Caribbean-Florida Water Science Center
Lake Okeechobee Watershed Nutrient Loading
Project Chief: Michael J. Byrne Sr.
Figure 1. Location of regional basins, sub-basins, and monitoring sites in the Lake Okeechobee Watershed Project (LOWP) area. SFWMD, South Florida Water Management District; USGS, U.S. Geologoical Survey.
Lake Okeechobee is a large, shallow lake located in southern-central Florida. With a surface area of 730 square miles, it is the second largest lake within the contiguous United States and has an average depth of 9 feet. Lake Okeechobee is the heart of southern Florida’s water supply and flood control system and is the major source of water for the Everglades.
The general objective of the USGS project was to quantify the nutrient loads, specifically phosphorus and nitrogen, for 15 canals located throughout the LOW project area. The specific objectives of the sub-basin-scale monitoring conducted by the USGS were to: (1) compute loads for phosphorus, nitrogen, and total suspended solids in selected sub-basins with no current load monitoring; (2) characterize spatial distribution of loads across the LOW Project area; (3) establish a baseline of water quality and stream-flow information at the sub-basin level; (4) provide data to cooperators for planning management measures for restoration of Lake Okeechobee; and (5) provide data for evaluating changes in the watershed, particularly the cumulative effect of restoration management measures at the sub-basin level.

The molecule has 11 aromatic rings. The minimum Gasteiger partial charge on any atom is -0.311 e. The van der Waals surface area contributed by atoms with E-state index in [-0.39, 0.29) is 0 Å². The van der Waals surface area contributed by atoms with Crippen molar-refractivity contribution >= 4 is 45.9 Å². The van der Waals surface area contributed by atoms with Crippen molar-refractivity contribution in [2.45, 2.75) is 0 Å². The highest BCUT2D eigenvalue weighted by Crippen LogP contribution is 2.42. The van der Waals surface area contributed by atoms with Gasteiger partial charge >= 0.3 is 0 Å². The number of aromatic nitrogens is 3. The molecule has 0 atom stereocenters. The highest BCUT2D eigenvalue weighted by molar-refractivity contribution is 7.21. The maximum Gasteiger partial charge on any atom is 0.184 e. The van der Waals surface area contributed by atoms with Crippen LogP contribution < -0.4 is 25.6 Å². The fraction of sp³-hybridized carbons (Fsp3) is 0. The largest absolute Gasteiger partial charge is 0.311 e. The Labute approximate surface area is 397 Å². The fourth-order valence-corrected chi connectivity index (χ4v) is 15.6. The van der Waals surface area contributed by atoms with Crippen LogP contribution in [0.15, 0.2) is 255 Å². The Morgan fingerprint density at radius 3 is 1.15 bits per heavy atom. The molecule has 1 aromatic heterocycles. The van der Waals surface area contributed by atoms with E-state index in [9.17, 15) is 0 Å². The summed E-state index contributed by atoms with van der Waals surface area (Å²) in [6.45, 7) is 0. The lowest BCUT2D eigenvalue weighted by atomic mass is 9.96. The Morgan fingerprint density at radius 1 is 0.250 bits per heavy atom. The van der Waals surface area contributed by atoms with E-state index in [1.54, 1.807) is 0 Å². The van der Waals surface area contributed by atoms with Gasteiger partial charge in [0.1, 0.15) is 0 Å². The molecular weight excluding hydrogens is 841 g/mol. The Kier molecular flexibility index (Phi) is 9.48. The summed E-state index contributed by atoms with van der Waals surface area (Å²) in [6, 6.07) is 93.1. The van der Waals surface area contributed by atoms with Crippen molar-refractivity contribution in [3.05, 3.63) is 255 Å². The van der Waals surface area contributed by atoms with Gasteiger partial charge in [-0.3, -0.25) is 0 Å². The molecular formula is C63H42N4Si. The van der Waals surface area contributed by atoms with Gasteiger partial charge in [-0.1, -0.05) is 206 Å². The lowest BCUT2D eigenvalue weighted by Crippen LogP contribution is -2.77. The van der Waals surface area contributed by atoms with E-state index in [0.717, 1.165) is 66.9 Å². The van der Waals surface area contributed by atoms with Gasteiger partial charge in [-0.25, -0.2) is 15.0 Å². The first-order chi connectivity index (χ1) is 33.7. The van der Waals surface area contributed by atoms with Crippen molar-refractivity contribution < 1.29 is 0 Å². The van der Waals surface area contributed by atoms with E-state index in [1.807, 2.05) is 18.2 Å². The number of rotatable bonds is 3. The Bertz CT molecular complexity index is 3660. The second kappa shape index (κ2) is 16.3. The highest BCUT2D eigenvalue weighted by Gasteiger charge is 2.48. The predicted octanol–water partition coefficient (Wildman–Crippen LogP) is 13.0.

The USGS maintained hydrologic gages for the purpose of determining stream flows. The South Florida Water Management District personnel collected weekly water samples near the gages in order to calculate nutrient loads from the canals.
Tributaries east of the Kissimmee River have elevated concentrations of phosphorus. However, tributaries on the western side of the Kissimmee River contribute most of the flow to the river. Variation in nutrient loading from tributaries is controlled by rainfall. Throughout the study, numerous hurricanes followed by a long drought, made it difficult to determine if management decisions improved the water quality of the lake.
Byrne, M.J., Sr., and Wood, M.S., in review, Concentrations and Loads of Nutrients in the Tributaries of the Lake Okeechobee Watershed, South-Central Florida, Water Years 2004–2008: U.S. Geological Survey Data Series 613, 22 p.